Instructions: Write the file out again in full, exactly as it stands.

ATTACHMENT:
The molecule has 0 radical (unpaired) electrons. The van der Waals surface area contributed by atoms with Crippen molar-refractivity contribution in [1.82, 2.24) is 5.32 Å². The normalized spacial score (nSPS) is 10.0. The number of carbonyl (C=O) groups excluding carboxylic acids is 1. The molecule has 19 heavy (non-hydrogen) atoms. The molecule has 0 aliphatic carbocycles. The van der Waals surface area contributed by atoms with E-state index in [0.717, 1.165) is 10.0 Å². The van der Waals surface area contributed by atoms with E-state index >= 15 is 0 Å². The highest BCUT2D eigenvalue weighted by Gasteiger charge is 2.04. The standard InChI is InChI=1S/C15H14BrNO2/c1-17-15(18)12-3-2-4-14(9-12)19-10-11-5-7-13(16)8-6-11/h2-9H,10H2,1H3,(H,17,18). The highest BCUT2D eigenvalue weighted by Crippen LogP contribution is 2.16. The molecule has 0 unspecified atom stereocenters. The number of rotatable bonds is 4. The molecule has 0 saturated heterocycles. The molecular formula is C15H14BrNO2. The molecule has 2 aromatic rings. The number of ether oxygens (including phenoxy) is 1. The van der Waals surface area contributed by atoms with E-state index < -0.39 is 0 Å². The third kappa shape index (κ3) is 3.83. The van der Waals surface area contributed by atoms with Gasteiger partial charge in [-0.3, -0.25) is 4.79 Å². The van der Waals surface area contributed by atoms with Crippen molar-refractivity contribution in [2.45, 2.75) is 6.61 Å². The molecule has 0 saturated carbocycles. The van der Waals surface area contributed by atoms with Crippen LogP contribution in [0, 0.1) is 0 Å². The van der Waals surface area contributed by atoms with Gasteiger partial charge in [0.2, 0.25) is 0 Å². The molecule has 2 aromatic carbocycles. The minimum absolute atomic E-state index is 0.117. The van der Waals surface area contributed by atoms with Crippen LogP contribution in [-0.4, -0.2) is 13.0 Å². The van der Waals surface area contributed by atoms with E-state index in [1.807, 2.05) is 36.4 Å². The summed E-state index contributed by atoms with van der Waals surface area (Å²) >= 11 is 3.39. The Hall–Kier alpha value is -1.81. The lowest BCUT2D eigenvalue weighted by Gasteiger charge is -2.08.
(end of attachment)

The molecule has 0 radical (unpaired) electrons. The van der Waals surface area contributed by atoms with Crippen molar-refractivity contribution in [1.82, 2.24) is 5.32 Å². The normalized spacial score (nSPS) is 10.0. The number of carbonyl (C=O) groups excluding carboxylic acids is 1. The molecule has 19 heavy (non-hydrogen) atoms. The molecule has 0 aliphatic carbocycles. The van der Waals surface area contributed by atoms with E-state index in [0.717, 1.165) is 10.0 Å². The van der Waals surface area contributed by atoms with E-state index >= 15 is 0 Å². The highest BCUT2D eigenvalue weighted by Gasteiger charge is 2.04. The standard InChI is InChI=1S/C15H14BrNO2/c1-17-15(18)12-3-2-4-14(9-12)19-10-11-5-7-13(16)8-6-11/h2-9H,10H2,1H3,(H,17,18). The highest BCUT2D eigenvalue weighted by Crippen LogP contribution is 2.16. The molecule has 0 unspecified atom stereocenters. The number of rotatable bonds is 4. The molecule has 0 saturated heterocycles. The molecular formula is C15H14BrNO2. The molecule has 2 aromatic rings. The number of ether oxygens (including phenoxy) is 1. The van der Waals surface area contributed by atoms with E-state index < -0.39 is 0 Å². The third kappa shape index (κ3) is 3.83. The van der Waals surface area contributed by atoms with Gasteiger partial charge in [-0.3, -0.25) is 4.79 Å². The van der Waals surface area contributed by atoms with Crippen molar-refractivity contribution in [2.45, 2.75) is 6.61 Å². The molecule has 0 saturated carbocycles. The van der Waals surface area contributed by atoms with Crippen LogP contribution in [0, 0.1) is 0 Å². The van der Waals surface area contributed by atoms with Gasteiger partial charge in [0.2, 0.25) is 0 Å². The molecule has 2 aromatic carbocycles. The minimum absolute atomic E-state index is 0.117. The van der Waals surface area contributed by atoms with Crippen LogP contribution in [-0.4, -0.2) is 13.0 Å². The van der Waals surface area contributed by atoms with E-state index in [1.807, 2.05) is 36.4 Å². The summed E-state index contributed by atoms with van der Waals surface area (Å²) >= 11 is 3.39. The Hall–Kier alpha value is -1.81. The lowest BCUT2D eigenvalue weighted by Gasteiger charge is -2.08.